starts from a postcard
from a place that no longer exists
(found in a book, never finished);
the book; Boccaccio's "Decameron,"
the postcard; "A View of Mainstreet, Studley, KS,
Boccaccio; whereabouts unknown,
Studley, KS; ninety years beneath a lake.
will have cold pizza
and orange juice for breakfast,
followed by three steep cups
of gritty black coffee
while sifting through
John Lee hooker's blues,
the 1952 Farmer's Almanac,
and the local classifieds
for something new to chew on,
something to stoke the Languishing Ember Of Hope,
something to clip out and keep
in its musty scrapbook of a brain,
something to fly on the end of a string
in the middle of a summer thunderstorm.
This poem will slowly begin
to find strange names
and phone numbers in its pockets,
coffee stains in its margins,
wrinkles in its face
in its logic.
will be wadded up
and banished from the court,
mauled by a one-eyed, three-legged tom-cat
named Lucky Ned,
rescued, reconstructed and rehabilitated,
then put back in the running
with a new lease on life.
Later, upon closer examination,
It will be discovered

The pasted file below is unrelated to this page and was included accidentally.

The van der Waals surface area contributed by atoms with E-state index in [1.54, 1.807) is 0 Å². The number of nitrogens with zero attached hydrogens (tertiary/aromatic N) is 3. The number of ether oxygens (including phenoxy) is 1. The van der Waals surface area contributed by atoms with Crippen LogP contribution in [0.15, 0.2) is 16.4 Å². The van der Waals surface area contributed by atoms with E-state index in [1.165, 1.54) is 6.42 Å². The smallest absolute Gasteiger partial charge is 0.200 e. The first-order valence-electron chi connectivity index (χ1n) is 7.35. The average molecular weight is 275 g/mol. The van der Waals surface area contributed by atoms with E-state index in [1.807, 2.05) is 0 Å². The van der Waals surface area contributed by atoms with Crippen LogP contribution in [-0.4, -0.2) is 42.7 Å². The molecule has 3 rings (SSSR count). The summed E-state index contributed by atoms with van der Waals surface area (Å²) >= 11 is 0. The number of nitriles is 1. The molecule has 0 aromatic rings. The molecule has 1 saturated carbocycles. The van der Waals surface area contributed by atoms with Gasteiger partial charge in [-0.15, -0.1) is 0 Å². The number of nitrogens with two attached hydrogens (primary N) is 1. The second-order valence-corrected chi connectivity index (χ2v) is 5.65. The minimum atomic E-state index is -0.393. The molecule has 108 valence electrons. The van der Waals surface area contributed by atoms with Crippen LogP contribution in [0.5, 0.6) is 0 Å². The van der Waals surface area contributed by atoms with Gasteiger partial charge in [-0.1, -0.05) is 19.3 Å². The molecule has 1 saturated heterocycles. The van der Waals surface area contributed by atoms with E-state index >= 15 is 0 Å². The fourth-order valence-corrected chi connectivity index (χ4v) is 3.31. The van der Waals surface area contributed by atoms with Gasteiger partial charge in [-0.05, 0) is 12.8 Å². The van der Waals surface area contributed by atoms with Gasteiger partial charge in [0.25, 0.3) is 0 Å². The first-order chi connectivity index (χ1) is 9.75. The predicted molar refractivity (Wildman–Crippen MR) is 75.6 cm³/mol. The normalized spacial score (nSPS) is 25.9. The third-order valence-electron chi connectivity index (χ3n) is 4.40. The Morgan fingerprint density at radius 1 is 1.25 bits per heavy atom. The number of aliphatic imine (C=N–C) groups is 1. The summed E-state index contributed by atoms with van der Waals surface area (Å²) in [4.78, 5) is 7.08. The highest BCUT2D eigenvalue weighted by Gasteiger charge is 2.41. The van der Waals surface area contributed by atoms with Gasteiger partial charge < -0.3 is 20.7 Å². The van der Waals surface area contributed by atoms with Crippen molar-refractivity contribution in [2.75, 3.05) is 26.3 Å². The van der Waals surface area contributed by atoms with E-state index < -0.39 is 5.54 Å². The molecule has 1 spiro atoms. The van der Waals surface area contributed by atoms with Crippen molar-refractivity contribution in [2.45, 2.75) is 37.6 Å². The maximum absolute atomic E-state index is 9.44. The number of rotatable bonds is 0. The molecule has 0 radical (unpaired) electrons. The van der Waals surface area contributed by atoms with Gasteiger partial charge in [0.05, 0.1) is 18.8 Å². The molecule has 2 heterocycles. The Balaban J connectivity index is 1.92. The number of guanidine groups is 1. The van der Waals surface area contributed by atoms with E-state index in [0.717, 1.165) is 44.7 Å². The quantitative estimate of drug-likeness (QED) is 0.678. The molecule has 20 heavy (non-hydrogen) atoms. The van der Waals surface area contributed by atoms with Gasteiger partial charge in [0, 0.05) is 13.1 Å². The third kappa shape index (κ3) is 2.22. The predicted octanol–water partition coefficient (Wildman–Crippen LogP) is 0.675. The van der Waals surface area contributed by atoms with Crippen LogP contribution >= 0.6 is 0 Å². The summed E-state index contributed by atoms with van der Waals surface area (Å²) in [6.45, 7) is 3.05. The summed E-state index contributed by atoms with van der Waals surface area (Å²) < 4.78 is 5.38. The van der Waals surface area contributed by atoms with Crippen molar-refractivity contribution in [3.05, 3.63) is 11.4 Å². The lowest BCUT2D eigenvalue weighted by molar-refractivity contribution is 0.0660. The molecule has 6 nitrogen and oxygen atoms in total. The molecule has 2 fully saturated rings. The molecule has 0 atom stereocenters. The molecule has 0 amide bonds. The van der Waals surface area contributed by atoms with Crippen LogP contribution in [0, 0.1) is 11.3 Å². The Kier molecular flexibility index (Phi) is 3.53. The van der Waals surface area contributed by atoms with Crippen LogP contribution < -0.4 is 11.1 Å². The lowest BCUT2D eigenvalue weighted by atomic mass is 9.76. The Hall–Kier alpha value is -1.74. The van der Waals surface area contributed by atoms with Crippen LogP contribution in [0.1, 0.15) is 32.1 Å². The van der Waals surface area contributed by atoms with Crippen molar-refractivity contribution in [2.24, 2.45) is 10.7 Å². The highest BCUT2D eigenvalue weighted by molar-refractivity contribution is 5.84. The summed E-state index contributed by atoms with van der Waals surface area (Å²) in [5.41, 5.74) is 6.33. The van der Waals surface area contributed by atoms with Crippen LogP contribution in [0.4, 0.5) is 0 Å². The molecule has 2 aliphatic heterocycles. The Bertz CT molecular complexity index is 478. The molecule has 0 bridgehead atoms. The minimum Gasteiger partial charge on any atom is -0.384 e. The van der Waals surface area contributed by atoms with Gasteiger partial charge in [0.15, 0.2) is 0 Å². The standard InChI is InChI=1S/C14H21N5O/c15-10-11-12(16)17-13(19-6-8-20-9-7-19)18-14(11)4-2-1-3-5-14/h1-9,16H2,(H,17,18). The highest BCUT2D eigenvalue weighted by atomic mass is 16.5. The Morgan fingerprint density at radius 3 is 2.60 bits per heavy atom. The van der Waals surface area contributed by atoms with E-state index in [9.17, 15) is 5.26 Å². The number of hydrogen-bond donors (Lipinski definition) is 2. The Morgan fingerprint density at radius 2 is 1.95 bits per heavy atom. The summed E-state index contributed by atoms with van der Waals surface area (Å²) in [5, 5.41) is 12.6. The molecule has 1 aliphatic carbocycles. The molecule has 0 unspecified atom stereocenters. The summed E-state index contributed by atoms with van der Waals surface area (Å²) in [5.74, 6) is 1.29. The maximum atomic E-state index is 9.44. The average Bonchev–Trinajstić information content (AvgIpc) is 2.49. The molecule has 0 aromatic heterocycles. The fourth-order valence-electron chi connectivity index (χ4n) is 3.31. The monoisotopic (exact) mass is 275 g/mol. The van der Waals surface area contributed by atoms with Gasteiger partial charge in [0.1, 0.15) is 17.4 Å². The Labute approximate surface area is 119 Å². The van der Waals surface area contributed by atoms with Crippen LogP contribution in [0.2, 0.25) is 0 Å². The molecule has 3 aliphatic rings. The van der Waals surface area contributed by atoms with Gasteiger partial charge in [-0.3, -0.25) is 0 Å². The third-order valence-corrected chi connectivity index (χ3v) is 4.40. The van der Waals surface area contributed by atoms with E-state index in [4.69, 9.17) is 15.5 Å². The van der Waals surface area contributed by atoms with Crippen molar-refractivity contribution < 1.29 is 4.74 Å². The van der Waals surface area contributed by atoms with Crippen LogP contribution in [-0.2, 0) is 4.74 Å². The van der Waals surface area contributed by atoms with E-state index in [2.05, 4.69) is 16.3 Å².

to have developed night-vision
and a web-site with no domain.
will break its chain
and jump the fence
to wander freely
through the dark, haunted forests
of young girl's dreams.
will pay fines for pissing
on the Washington Monument,
Grants Tomb, The Alamo,
The George Brett Super Highway
and The Ronald Reagen Memorial something-or-other.
will do time for attempting to bribe
public officials and
go joyriding in a '62 purple Impala,
returning it unharmed at dawn.
will have itself forwarded
to the Great Unknown,
be found in a bottle
on the shore of Galapagos
and ride-out the rest of the 21st century
folded up in the inside left breast pocket
of Joe Bannano’s overcoat.
This poem will saturate the matrix
and circle the globe,
Then, when it's used up
all its privileges and favors,
made too many of the wrong enemies,
burned too many bridges
and racked up way too much debt,
It will suddenly erupt
into an unfathomable mushroom cloud
of chain letters, computer viruses
and nagging late-night suspicions,
leaving the world
More or less.
-Jason Ryberg, 2008